NYS Children's Camps Acceptable Annual Water Supply Start-up Procedures

January 4, 2005

An operator of a children's camp with an on-site potable water system that is not subject to continuous water use must ensure that an acceptable annual start-up procedure is completed. An operator of a camp with a potable water distribution system that is not subject to continuous water use, which receives water from an off-site public water system, may be required to implement a start-up procedure when the Permit-Issuing Official determines it to be necessary to ensure the satisfactory quality of the potable water.

The camp operator is required to use the start-up procedure contained in Section 7-2.6(d)(1)(i) or an alternate procedure approved by the Commissioner of Health as stated in Section 7-2.6(d)(1)(ii). Start-up procedures including required sampling must be completed at least 15 days prior to opening for the season.

Approved alternative procedures for start-up disinfection are described below. Only the start-up procedure(s) that are specified for the camp's potable water system type may be used. Facility operators that annually disinfect on-site well(s) as part of their routine start-up procedures should use procedure "C. Well Disinfection."

  1. Water System Type: On-site Water System Using Chlorine Disinfection.
    1. Flush the well (when applicable) and chlorine contact tanks by running water from a tap nearest the water supply source until the water appears to be free of particulates and discoloration.
    2. Install the chlorination equipment and ensure that it is operational.
    3. Flush all water lines thoroughly utilizing continuous chlorination until a free chlorine residual of at least 2.0 ppm is measured at all taps in the distribution system. Shut off all taps and allow the water to remain undisturbed in the water lines for 24 hours. Evaluate the system for leaks and pressure loss.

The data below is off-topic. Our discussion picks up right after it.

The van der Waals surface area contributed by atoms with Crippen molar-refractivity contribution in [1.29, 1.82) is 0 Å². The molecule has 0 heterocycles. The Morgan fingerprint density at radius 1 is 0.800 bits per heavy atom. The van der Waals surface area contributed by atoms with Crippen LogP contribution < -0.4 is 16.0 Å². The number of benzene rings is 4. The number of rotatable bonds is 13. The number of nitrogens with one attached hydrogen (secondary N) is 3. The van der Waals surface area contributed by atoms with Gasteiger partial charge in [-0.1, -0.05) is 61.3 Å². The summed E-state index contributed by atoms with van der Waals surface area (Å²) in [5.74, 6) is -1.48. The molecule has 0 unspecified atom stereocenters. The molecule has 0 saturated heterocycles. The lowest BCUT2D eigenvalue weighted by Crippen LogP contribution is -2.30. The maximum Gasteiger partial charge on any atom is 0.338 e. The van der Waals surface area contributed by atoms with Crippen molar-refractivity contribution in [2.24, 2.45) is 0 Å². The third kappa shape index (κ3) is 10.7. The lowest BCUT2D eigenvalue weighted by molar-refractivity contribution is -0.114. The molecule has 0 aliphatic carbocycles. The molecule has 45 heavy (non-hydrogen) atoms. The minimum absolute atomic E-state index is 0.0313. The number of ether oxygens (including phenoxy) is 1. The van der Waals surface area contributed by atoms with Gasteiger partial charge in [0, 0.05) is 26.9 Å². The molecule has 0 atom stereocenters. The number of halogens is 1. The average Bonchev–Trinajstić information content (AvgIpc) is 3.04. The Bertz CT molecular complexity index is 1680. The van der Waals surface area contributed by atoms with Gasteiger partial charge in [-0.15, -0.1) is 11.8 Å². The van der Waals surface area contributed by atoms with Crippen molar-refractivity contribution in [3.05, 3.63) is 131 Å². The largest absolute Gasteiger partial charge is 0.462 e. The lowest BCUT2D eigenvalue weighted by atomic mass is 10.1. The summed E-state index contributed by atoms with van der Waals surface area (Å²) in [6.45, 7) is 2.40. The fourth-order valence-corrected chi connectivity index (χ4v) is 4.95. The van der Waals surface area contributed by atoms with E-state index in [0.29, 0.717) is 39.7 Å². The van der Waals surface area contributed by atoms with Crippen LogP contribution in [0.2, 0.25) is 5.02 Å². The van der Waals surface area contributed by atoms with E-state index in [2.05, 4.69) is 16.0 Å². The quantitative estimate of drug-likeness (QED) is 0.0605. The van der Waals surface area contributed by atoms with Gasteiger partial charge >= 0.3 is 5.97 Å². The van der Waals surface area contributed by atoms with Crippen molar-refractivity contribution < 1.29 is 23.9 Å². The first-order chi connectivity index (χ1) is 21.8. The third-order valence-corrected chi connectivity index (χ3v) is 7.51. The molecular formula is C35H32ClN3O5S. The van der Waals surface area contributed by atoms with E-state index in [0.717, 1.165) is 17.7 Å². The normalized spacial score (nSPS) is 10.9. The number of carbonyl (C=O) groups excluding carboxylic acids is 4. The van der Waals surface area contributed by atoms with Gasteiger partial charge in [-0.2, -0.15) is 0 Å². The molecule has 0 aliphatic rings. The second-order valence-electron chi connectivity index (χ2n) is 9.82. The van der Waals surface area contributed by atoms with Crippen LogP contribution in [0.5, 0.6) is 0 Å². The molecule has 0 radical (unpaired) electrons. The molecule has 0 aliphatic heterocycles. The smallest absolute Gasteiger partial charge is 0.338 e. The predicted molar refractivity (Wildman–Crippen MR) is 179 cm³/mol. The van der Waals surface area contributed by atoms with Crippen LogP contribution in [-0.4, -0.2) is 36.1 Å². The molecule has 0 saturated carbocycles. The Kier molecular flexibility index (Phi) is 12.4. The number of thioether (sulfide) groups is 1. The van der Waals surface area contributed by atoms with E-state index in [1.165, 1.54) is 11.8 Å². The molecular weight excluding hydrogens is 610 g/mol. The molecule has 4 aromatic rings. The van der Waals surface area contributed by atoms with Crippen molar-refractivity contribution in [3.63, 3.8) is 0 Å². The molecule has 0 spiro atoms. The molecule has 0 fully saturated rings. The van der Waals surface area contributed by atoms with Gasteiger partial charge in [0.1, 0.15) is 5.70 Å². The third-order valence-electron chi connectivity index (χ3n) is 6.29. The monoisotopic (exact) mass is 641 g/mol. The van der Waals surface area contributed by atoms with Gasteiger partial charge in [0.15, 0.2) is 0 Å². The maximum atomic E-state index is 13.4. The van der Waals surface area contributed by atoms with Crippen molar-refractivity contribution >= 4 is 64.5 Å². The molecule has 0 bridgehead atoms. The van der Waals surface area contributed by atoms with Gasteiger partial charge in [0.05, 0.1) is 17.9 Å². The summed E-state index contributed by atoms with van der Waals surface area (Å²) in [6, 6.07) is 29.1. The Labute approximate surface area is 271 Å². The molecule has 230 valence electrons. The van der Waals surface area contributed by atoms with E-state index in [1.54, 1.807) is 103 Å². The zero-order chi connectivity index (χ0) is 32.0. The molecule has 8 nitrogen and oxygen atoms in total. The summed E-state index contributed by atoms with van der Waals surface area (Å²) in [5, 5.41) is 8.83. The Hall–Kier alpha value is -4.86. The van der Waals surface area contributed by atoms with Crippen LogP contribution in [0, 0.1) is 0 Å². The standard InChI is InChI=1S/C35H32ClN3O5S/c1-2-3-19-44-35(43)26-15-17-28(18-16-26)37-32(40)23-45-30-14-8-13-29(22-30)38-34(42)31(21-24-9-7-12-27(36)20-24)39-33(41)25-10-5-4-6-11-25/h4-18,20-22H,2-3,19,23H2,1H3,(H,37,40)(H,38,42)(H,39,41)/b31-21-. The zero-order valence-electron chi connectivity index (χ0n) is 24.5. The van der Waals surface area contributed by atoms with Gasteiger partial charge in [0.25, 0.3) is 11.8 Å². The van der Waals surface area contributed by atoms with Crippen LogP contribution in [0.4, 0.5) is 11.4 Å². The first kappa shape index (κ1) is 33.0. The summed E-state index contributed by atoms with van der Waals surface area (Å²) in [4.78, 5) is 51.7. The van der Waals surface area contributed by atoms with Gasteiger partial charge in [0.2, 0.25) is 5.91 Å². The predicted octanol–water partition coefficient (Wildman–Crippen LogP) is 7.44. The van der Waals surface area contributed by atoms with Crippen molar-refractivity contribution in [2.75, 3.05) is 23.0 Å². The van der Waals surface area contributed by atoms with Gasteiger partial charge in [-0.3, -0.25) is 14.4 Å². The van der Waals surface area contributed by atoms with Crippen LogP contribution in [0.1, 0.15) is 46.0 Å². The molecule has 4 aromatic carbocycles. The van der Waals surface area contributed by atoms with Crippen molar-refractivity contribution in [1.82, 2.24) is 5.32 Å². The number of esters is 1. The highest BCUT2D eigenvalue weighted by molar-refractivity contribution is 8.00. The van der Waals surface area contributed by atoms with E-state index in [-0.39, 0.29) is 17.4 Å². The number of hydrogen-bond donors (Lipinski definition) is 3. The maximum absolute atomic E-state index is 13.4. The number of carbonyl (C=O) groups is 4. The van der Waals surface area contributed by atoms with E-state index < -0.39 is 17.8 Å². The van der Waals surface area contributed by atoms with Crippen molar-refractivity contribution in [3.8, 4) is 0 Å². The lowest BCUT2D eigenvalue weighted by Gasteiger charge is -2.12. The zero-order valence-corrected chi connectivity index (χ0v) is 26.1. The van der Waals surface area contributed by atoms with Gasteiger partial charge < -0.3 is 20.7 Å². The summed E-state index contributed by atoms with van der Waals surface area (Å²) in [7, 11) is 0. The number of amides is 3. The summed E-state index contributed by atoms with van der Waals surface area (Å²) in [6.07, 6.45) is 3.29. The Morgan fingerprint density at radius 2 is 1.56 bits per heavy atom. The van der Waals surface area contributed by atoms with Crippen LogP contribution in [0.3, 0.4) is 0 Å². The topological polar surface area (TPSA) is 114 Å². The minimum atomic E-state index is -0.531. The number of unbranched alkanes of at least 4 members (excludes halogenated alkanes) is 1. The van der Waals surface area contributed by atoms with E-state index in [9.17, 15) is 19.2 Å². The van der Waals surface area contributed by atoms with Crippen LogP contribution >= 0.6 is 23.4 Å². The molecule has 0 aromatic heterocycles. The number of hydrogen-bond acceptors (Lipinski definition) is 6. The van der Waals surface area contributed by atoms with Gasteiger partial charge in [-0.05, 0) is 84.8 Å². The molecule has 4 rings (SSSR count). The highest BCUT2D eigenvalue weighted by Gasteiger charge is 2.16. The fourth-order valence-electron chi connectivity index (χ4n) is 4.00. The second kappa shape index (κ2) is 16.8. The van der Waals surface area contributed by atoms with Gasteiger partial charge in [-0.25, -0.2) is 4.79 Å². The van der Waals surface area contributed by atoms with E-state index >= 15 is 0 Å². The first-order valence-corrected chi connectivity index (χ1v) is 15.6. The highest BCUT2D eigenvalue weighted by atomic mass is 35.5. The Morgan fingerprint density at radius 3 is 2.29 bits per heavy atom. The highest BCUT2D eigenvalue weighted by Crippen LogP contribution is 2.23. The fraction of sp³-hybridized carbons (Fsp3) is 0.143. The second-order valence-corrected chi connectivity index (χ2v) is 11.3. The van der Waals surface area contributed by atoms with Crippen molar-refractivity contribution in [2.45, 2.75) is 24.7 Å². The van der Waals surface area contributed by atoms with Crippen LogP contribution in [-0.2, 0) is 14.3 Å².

4. If the pressure (20 psi minimum) and chlorine residual (minimum 0.2 ppm) are acceptable, flush the distribution system again until the water appears to be free of particulates and discoloration. Confirm that a free chlorine residual of at least 0.2 ppm is present and then shut off all taps and allow the water to remain undisturbed for another 24 hours.

      *If the system was unable to maintain adequate pressure or a free chlorine residual, correct the problem and repeat steps 2 and 3 before continuing.

    5. After 24 hours (total 48 hours), flush each tap and confirm that a free chlorine residual of at least 0.2 ppm but less than 4.0 ppm is present. Collect at least one water sample for Total Coliform analysis from a representative point in the distribution system for each water source. Submit the sample(s) to a laboratory certified by the New York State Department of Health. Water sample analysis reports must be submitted to the permit-issuing official prior to permit issuance.
  2. Water System Type: On-site Water System Using Ultra-violet (UV) Disinfection.
    1. Flush the well by running water from a tap nearest the well until the water appears free of particulates and discoloration.
    2. Install the ultra-violet disinfection equipment and ensure that it is operational.
    3. Flush all water lines on the system with UV treated water until the water appears to be free of particulates and discoloration, and the distribution system is completely filled with treated water. Shut off all taps and allow the water to remain undisturbed in the water lines for 24 hours. Evaluate the system for leaks and pressure loss.
    4. If the pressure (20 psi minimum) is acceptable, flush the distribution system again until the water appears to be free of particulates and discoloration.

      *If a problem was discovered regarding maintaining adequate pressure, correct the problem and repeat steps 2 and 3 before continuing.

    5. Collect at least one water sample for Total Coliform analysis from a representative point in the distribution system and submit the sample to a laboratory certified by the New York State Department of Health. Water sample analysis reports must be submitted to the permit-issuing official prior to permit issuance.